Thoughts on the first presidential debate

Posted by Jean-Ann Kubler

After sifting through the talking points and empty rhetoric of last Thursday's presidential debate (we get it, five trillion is a big number), the American public is left with very little substance on which to compare the incumbent Obama and challenger Romney.

The two candidates each made bold attempts, particularly during the economic segment of the debate, to appear as if they were presenting facts and specifics about tax plans, the deficit and creating jobs. But in the end, what did viewers learn other than that Romney and Obama have starkly different opinions on how theoretical math works?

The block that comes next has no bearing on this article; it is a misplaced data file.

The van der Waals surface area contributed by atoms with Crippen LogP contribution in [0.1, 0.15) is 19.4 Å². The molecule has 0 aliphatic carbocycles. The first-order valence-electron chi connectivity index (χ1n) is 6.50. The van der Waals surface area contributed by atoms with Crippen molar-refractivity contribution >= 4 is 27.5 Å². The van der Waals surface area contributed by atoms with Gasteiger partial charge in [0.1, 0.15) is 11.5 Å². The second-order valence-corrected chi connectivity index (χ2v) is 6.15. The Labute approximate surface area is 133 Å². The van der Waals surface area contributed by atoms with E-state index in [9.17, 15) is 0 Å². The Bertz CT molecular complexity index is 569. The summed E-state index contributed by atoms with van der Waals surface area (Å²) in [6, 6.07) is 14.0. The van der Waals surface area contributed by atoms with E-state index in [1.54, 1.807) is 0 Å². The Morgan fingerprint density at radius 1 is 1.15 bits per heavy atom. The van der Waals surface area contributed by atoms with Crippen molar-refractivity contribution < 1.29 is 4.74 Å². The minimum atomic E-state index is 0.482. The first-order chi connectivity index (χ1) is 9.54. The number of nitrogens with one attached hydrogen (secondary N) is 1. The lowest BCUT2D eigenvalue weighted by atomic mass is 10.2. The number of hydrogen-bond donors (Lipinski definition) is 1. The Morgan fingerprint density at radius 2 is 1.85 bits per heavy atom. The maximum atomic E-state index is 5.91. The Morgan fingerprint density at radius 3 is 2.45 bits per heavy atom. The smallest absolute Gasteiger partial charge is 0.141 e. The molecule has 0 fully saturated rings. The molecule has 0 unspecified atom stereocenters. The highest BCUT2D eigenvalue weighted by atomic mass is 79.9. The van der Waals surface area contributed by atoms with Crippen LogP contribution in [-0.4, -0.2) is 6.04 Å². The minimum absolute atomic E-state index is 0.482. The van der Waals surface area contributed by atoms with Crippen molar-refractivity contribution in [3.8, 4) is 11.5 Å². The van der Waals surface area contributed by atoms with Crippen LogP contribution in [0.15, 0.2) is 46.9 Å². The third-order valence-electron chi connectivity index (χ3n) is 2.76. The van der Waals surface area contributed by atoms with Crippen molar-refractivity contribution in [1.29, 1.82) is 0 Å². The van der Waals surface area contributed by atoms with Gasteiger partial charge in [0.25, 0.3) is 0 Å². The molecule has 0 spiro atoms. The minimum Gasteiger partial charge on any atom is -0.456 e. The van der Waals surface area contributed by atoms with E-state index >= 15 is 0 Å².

Can Obama decrease the deficit by spending more and taxing more? Romney said no, but demonstrated no evidence other than his lack of faith. Can Romney spend two trillion extra on defense without raising taxes on the middle class to pay for it? Obama said no, and the math seems to back him up, but he was unable to present his argument in a manner that would be digestible by a common viewer.

What the common viewer could easily discern, however, was that two presidential candidates with four Ivy League degrees between them, who both claim that the key to their governing style is bipartisan leadership, were unable to put aside polarizing, partisan rhetoric long enough to provide the American people enough information to make an educated decision about the future of our country

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